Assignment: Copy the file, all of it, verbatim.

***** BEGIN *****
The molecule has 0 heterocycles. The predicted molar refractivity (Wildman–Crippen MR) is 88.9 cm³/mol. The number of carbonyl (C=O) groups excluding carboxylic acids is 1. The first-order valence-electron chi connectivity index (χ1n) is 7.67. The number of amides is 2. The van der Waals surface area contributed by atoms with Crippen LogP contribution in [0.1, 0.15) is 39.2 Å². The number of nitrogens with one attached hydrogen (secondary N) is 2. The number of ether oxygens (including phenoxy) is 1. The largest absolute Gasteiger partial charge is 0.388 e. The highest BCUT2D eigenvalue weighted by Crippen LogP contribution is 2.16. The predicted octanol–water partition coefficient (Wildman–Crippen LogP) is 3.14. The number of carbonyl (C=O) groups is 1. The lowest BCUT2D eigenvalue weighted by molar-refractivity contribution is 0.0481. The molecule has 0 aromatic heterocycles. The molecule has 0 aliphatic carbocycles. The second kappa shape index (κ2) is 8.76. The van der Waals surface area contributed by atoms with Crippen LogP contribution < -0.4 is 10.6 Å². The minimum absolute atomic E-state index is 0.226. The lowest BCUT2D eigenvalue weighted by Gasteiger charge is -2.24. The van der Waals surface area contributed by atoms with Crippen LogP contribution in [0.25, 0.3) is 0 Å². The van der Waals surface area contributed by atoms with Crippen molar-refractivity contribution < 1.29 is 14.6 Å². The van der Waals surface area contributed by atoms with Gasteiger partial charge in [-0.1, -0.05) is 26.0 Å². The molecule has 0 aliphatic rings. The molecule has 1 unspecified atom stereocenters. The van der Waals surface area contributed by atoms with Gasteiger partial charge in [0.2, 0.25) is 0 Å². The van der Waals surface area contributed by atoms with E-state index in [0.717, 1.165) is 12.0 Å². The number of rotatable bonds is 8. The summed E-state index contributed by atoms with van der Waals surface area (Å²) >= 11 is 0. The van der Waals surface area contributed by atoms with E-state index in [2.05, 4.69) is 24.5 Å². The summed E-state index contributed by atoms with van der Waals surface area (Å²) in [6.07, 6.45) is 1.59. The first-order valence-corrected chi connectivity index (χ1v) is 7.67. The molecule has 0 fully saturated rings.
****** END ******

The molecule has 0 heterocycles. The predicted molar refractivity (Wildman–Crippen MR) is 88.9 cm³/mol. The number of carbonyl (C=O) groups excluding carboxylic acids is 1. The first-order valence-electron chi connectivity index (χ1n) is 7.67. The number of amides is 2. The van der Waals surface area contributed by atoms with Crippen LogP contribution in [0.1, 0.15) is 39.2 Å². The number of nitrogens with one attached hydrogen (secondary N) is 2. The number of ether oxygens (including phenoxy) is 1. The largest absolute Gasteiger partial charge is 0.388 e. The highest BCUT2D eigenvalue weighted by Crippen LogP contribution is 2.16. The predicted octanol–water partition coefficient (Wildman–Crippen LogP) is 3.14. The number of carbonyl (C=O) groups is 1. The lowest BCUT2D eigenvalue weighted by molar-refractivity contribution is 0.0481. The molecule has 0 aromatic heterocycles. The molecule has 0 aliphatic carbocycles. The second kappa shape index (κ2) is 8.76. The van der Waals surface area contributed by atoms with Crippen LogP contribution < -0.4 is 10.6 Å². The minimum absolute atomic E-state index is 0.226. The lowest BCUT2D eigenvalue weighted by Gasteiger charge is -2.24. The van der Waals surface area contributed by atoms with Crippen LogP contribution in [0.25, 0.3) is 0 Å². The van der Waals surface area contributed by atoms with Crippen molar-refractivity contribution < 1.29 is 14.6 Å². The van der Waals surface area contributed by atoms with Gasteiger partial charge in [-0.1, -0.05) is 26.0 Å². The molecule has 0 aliphatic rings. The molecule has 1 unspecified atom stereocenters. The van der Waals surface area contributed by atoms with Gasteiger partial charge in [0.2, 0.25) is 0 Å². The van der Waals surface area contributed by atoms with E-state index in [0.717, 1.165) is 12.0 Å². The number of rotatable bonds is 8. The summed E-state index contributed by atoms with van der Waals surface area (Å²) >= 11 is 0. The van der Waals surface area contributed by atoms with E-state index in [2.05, 4.69) is 24.5 Å². The summed E-state index contributed by atoms with van der Waals surface area (Å²) in [6.07, 6.45) is 1.59. The first-order valence-corrected chi connectivity index (χ1v) is 7.67. The molecule has 0 fully saturated rings.